At some point in my life, I quit trying to be a cliche and became the me. Maybe it was after the kids were grown and I didn’t have to be a mom. Maybe it was after my divorce and I didn’t define myself as a wife. I don’t know. But at some point, I became emancipated from the stereotype and chose the “me” I was created to be. It was then I wrote this poem:
There is no place for powder room visits
in my life anymore.
For girls who giggle en mass to apply masks.
A half century and beyond teaches me
the futility of puberty
and much more.
Fleeting feelings and cheap wine and cold marbled rooms
I don’t need.
Now I revel in tender touches, expressive voices, exposed eyes,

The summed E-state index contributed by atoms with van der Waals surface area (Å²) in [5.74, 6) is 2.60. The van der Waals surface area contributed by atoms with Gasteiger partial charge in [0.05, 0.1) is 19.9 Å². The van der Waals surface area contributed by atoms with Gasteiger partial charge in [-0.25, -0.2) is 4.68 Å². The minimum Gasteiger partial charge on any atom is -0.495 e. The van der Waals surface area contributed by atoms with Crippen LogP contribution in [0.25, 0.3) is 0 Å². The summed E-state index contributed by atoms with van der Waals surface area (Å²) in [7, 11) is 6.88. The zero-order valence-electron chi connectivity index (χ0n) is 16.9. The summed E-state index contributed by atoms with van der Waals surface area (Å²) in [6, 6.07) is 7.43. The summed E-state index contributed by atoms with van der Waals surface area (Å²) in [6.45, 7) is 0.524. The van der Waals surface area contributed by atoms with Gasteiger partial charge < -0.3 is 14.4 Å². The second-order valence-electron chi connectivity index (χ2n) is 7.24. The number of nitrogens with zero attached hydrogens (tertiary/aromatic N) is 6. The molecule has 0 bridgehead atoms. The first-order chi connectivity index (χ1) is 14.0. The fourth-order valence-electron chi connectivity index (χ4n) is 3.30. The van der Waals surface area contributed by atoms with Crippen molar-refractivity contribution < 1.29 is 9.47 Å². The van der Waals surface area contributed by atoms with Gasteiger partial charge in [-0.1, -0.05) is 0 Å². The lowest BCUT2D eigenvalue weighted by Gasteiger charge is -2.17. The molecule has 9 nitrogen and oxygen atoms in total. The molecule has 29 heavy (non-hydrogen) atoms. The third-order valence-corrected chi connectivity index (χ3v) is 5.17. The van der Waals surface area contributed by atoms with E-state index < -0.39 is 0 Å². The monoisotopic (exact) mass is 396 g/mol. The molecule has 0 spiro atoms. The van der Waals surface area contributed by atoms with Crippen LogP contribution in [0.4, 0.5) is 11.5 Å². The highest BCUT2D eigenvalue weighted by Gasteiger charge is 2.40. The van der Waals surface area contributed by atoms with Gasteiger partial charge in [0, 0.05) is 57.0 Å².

Warm blankets of wise thoughts and strings of music
from the meadowlark.
No, I need no powder room visits
to put on a face any longer.
For now is the time of baring face
and breaking free.
Patricia Allwood Hindman (2006)
MULLING THINGS OVER
We don’t all feel free to be ourselves every moment. But we can come to the point where we are real most of the time.
Do you feel you sometimes keep your face in a jar beside of the door and put it on when you feel?
What are those occasions?
Have you come to the point you feel you are really you most of the time?